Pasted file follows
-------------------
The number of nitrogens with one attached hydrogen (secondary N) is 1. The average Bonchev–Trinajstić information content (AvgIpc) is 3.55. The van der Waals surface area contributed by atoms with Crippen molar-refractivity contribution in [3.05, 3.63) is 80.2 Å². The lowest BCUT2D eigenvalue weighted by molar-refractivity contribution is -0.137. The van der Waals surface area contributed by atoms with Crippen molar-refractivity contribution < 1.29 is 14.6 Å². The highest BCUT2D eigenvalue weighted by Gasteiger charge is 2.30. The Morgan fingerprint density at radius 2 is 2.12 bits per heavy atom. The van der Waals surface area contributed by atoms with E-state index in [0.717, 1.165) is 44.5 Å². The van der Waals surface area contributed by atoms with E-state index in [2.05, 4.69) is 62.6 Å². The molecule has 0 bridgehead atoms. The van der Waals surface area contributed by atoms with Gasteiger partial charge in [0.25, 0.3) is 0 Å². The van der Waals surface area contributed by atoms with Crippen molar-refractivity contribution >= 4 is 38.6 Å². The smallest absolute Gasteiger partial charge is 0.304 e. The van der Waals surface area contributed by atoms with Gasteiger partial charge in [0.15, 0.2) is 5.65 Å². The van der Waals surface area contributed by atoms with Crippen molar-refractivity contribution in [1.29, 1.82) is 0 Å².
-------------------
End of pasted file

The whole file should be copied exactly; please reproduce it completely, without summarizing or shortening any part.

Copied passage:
The number of nitrogens with one attached hydrogen (secondary N) is 1. The average Bonchev–Trinajstić information content (AvgIpc) is 3.55. The van der Waals surface area contributed by atoms with Crippen molar-refractivity contribution in [3.05, 3.63) is 80.2 Å². The lowest BCUT2D eigenvalue weighted by molar-refractivity contribution is -0.137. The van der Waals surface area contributed by atoms with Crippen molar-refractivity contribution < 1.29 is 14.6 Å². The highest BCUT2D eigenvalue weighted by Gasteiger charge is 2.30. The Morgan fingerprint density at radius 2 is 2.12 bits per heavy atom. The van der Waals surface area contributed by atoms with E-state index in [0.717, 1.165) is 44.5 Å². The van der Waals surface area contributed by atoms with E-state index in [2.05, 4.69) is 62.6 Å². The molecule has 0 bridgehead atoms. The van der Waals surface area contributed by atoms with Gasteiger partial charge in [0.25, 0.3) is 0 Å². The van der Waals surface area contributed by atoms with Crippen molar-refractivity contribution >= 4 is 38.6 Å². The smallest absolute Gasteiger partial charge is 0.304 e. The van der Waals surface area contributed by atoms with Gasteiger partial charge in [0.15, 0.2) is 5.65 Å². The van der Waals surface area contributed by atoms with Crippen molar-refractivity contribution in [1.29, 1.82) is 0 Å².